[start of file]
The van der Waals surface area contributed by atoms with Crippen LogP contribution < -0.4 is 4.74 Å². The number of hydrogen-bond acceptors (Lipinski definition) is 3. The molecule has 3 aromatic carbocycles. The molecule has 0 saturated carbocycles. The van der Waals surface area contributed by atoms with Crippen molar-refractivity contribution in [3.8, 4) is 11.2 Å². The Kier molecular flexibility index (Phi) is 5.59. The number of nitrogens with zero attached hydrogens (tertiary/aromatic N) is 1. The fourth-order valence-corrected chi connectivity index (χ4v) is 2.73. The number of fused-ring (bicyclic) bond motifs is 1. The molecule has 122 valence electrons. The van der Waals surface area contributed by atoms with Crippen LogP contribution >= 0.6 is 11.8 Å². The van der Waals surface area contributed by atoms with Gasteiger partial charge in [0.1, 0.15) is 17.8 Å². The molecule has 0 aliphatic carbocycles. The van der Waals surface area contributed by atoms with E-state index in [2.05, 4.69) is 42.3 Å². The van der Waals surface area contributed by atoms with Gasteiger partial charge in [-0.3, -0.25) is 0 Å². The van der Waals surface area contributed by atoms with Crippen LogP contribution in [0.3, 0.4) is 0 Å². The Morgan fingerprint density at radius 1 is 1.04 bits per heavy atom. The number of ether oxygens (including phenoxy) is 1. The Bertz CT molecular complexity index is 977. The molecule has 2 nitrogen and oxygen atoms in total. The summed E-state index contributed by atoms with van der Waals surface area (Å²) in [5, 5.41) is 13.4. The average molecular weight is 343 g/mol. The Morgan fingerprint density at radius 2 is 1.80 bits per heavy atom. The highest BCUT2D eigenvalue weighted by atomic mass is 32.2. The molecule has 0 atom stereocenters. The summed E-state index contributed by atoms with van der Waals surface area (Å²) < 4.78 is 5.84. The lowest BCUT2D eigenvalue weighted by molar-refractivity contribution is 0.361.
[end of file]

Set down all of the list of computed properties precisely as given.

The van der Waals surface area contributed by atoms with Crippen LogP contribution < -0.4 is 4.74 Å². The number of hydrogen-bond acceptors (Lipinski definition) is 3. The molecule has 3 aromatic carbocycles. The molecule has 0 saturated carbocycles. The van der Waals surface area contributed by atoms with Crippen molar-refractivity contribution in [3.8, 4) is 11.2 Å². The Kier molecular flexibility index (Phi) is 5.59. The number of nitrogens with zero attached hydrogens (tertiary/aromatic N) is 1. The fourth-order valence-corrected chi connectivity index (χ4v) is 2.73. The number of fused-ring (bicyclic) bond motifs is 1. The molecule has 122 valence electrons. The van der Waals surface area contributed by atoms with Crippen LogP contribution >= 0.6 is 11.8 Å². The van der Waals surface area contributed by atoms with Gasteiger partial charge in [0.1, 0.15) is 17.8 Å². The molecule has 0 aliphatic carbocycles. The van der Waals surface area contributed by atoms with E-state index in [2.05, 4.69) is 42.3 Å². The van der Waals surface area contributed by atoms with Gasteiger partial charge in [-0.3, -0.25) is 0 Å². The van der Waals surface area contributed by atoms with Crippen LogP contribution in [0.3, 0.4) is 0 Å². The Morgan fingerprint density at radius 1 is 1.04 bits per heavy atom. The number of ether oxygens (including phenoxy) is 1. The Bertz CT molecular complexity index is 977. The molecule has 2 nitrogen and oxygen atoms in total. The summed E-state index contributed by atoms with van der Waals surface area (Å²) in [5, 5.41) is 13.4. The average molecular weight is 343 g/mol. The Morgan fingerprint density at radius 2 is 1.80 bits per heavy atom. The highest BCUT2D eigenvalue weighted by atomic mass is 32.2. The molecule has 0 atom stereocenters. The summed E-state index contributed by atoms with van der Waals surface area (Å²) < 4.78 is 5.84. The lowest BCUT2D eigenvalue weighted by molar-refractivity contribution is 0.361.